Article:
When it was said and done, there were probably 2,500 to 3,000 people who rolled through the park. When I got up on stage at the end of the day, all I could see was a sea of people. It was exactly what we dreamt about when the park was restored in the hot summer of 2006. Thanks to all those who put in hard work then and over the past year to make John Henry Beck Park a great place to people to come play and enjoy themselves.
Thanks to everyone who made MLK Day a great day for Hands On Gulf Coast. We look forward to improving on all aspects of it for next year.
Tuesday, January 15, 2008
So, MLK Day 2008 is just around the corner. The Gulf Coast has been designated as one of the expansion markets for the Corporation for National and Community Service (CNCS), which means that CNCS is very supportive increasing the participation in the day of service. Hmm, that's a lot of words, let's put it in a slogan. "It's a day on, not a day off." The idea behind the day of service is to get more people to volunteer, echoing Dr Martin Luther King, Jr's words:
"Everyone can be great because everyone can serve."
With that as the basis for our day's activities, we began planning how to initiate the first MLK Day of Service. Though there has been a Coast-wide celebration of Dr Martin Luther King, Jr for over 20 years, there hasn't been a day of service. The planning for the event has had some challenges and bumps along the road, but in the end, I think we're going to have a solid program that dovetails the existing MLK celebrations and highlights another aspect of King's teachings.
What is our program? We're going to help out where we can by supplying volunteers to some of the activities on the weekend sponsored by the Coast-wide celebration committee. On Monday, the 21st, we'll march in the parade, marking the third year Hands On has had a float.
In the afternoon, beginning at 1pm, we will have service projects running. Folks are encouraged to come out to work on volunteer service projects around East Biloxi ranging from painting a mural to working on a home rebuilding project to landscaping a resident's yard.
In addition to the physically active projects, we have a documentary film and panel-led discussion also beginning at 1pm. The Beau Rivage has graciously offered space to show the film and entice folks with refreshments like cookies and coffee. Yum. Space is limited for both the film showing and the volunteer service projects, so folks on the Gulf Coast interested in participating should contact us via our office phone (228.257.6094) or via email (email@example.com). Let us know you're interested in the MLK Day of Service opportunities.
The day's events aren't limited to service projects and a film discussion. No Hands On event would be complete without an activity in the park. We have partnered with Clear Channel to bring a Day in the Park. It's really just the afternoon because we want folks to support the Battle of the Bands that will be going on in Yankee Stadium. Once that's done, though, folks should come to John Henry Beck Park to see what we have planned. There will be activities for the youth that focus on Dr King and his message, as well as a youth talent show. There will also be performances by Soul Patrol and the Zulu Men's Choir from New Orleans.
We're excited and looking forward to the Day. Come join us! Remember it's a Day On, not a Day Off. And if you're not on the Gulf Coast, check out what's going on in your community and volunteer!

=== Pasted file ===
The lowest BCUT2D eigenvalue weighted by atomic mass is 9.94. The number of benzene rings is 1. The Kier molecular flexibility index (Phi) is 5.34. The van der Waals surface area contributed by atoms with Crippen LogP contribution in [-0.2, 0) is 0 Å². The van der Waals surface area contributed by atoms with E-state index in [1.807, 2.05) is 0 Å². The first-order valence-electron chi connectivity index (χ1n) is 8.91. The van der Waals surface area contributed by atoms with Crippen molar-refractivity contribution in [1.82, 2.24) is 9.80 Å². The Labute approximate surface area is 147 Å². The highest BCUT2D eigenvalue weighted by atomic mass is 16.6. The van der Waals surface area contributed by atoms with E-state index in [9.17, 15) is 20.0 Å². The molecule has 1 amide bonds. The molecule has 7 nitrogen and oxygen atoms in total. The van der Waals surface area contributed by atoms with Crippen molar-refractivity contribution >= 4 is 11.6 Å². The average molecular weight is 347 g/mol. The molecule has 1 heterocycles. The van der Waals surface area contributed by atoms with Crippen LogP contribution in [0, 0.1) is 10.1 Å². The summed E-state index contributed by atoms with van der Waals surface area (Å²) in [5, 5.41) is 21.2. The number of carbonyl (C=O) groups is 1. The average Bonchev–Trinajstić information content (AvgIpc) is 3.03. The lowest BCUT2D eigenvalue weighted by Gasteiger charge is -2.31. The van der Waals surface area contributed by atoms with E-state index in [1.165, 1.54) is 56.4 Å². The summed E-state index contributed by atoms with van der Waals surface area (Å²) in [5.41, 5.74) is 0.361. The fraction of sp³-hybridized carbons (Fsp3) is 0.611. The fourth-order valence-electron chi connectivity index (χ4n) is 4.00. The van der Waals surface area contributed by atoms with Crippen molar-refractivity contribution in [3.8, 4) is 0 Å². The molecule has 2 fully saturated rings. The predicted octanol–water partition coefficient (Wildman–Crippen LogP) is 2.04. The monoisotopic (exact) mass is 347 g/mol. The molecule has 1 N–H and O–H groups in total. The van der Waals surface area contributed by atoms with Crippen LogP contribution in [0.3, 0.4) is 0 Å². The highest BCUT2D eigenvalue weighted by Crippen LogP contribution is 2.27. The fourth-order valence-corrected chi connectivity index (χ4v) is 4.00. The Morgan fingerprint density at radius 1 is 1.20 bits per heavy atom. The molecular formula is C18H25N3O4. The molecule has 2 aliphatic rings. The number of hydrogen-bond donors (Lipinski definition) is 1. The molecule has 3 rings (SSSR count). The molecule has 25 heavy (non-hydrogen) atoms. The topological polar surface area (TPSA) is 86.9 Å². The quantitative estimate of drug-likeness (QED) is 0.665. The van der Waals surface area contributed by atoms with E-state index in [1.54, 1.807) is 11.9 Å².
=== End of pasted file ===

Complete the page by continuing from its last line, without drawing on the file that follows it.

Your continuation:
Monday, January 14, 2008
It's late at night and I should be asleep getting precious rest before my appearance on the WLOX morning show to talk about our MLK Day of Service Activities. Instead, the day's training on the Enneagram personality types swirls in my mind making it difficult to turn my brain off.
The staff wanted to learn how to communicate better with one another and build a more effective team. I mentioned this to my boss and she said that Ellen Ferber, one of Points of Light & Hands On Network's Regional VPs, was certified in the Enneagram personality type training. We all took the test, a batter of 145 binary questions, each answer corresponding to one of the nine personality types identified in this personality framework. Ellen came down to tell us about the results of our tests and guide us through the process of learning how to use it in our work life. She described each of the types, their characteristics, and how they interact with those around them.
What's neat about the Enneagram method (? is it a method?) is that it provides a framework understanding what you need for personal growth, as well as a framework for understanding interpersonal dynamics.Though your type never changes, I happen to be a 9 - a Peacemaker - your state of personal development does affect the outward appearance of your personality. When I'm on my game, I appear like the 3 - the Acheiver; I set goals and hit them. When I lapse into a black state, I go to the bad side of a 6 - The Loyalist - where I become paranoid and paralyzed with fear. The same holds true for each of the numbers. There is a flow of energy between the personality types that manifests itself at various times. There are three triads each with a different underlying energy or motivation. 8, 9, and 1 are in the gut triad, meaning they filter everything through their instinctive reactions. 2 through 4 are in the heart triad and look at things in terms of relationships, while the 5, 6, and 7's filter their experiences through the head.
I know I haven't done the extensively researched and refined methodology for describing personality all that well, so you should probably go to the Enneagram Institute's website to learn more. Or call Ellen. It's all very fascinating and amazingly accurate. Though one method of describing personality is probably as good as another, when you find the one you like, a lot of dynamics and tensions between people can easily be demystified because you now understand what the underlying motivations for folks are. Very exciting.